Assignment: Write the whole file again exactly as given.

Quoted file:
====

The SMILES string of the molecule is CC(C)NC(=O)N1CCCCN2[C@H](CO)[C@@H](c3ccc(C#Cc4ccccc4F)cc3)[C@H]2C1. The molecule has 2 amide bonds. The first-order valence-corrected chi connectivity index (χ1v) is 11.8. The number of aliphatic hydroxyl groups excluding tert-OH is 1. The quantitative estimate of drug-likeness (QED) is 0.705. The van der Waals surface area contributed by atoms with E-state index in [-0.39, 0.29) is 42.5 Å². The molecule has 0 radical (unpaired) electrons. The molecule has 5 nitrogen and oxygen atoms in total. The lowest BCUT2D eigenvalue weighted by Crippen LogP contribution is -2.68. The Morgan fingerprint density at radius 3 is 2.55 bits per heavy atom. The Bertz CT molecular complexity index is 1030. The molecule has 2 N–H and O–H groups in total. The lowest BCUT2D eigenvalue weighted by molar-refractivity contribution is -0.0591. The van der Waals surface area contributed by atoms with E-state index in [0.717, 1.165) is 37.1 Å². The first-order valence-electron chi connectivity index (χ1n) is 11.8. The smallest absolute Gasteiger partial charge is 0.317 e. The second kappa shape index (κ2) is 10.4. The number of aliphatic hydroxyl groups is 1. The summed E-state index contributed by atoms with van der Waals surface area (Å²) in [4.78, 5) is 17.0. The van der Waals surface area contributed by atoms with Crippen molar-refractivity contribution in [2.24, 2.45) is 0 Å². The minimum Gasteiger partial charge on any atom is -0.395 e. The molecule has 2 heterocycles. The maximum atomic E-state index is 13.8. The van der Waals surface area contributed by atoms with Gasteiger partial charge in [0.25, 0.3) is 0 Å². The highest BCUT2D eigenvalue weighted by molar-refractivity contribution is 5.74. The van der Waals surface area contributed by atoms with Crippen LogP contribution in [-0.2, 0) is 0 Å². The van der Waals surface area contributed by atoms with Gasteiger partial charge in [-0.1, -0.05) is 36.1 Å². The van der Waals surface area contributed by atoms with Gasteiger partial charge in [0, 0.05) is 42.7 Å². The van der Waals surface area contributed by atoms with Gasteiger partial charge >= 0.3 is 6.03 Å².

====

The SMILES string of the molecule is CC(C)NC(=O)N1CCCCN2[C@H](CO)[C@@H](c3ccc(C#Cc4ccccc4F)cc3)[C@H]2C1. The molecule has 2 amide bonds. The first-order valence-corrected chi connectivity index (χ1v) is 11.8. The number of aliphatic hydroxyl groups excluding tert-OH is 1. The quantitative estimate of drug-likeness (QED) is 0.705. The van der Waals surface area contributed by atoms with E-state index in [-0.39, 0.29) is 42.5 Å². The molecule has 0 radical (unpaired) electrons. The molecule has 5 nitrogen and oxygen atoms in total. The lowest BCUT2D eigenvalue weighted by Crippen LogP contribution is -2.68. The Morgan fingerprint density at radius 3 is 2.55 bits per heavy atom. The Bertz CT molecular complexity index is 1030. The molecule has 2 N–H and O–H groups in total. The lowest BCUT2D eigenvalue weighted by molar-refractivity contribution is -0.0591. The van der Waals surface area contributed by atoms with E-state index in [0.717, 1.165) is 37.1 Å². The first-order valence-electron chi connectivity index (χ1n) is 11.8. The smallest absolute Gasteiger partial charge is 0.317 e. The second kappa shape index (κ2) is 10.4. The number of aliphatic hydroxyl groups is 1. The summed E-state index contributed by atoms with van der Waals surface area (Å²) in [4.78, 5) is 17.0. The van der Waals surface area contributed by atoms with Crippen molar-refractivity contribution in [2.24, 2.45) is 0 Å². The minimum Gasteiger partial charge on any atom is -0.395 e. The molecule has 2 heterocycles. The maximum atomic E-state index is 13.8. The van der Waals surface area contributed by atoms with Gasteiger partial charge in [0.25, 0.3) is 0 Å². The highest BCUT2D eigenvalue weighted by molar-refractivity contribution is 5.74. The van der Waals surface area contributed by atoms with Crippen LogP contribution in [-0.2, 0) is 0 Å². The van der Waals surface area contributed by atoms with Gasteiger partial charge in [-0.1, -0.05) is 36.1 Å². The van der Waals surface area contributed by atoms with Gasteiger partial charge in [0, 0.05) is 42.7 Å². The van der Waals surface area contributed by atoms with Gasteiger partial charge >= 0.3 is 6.03 Å².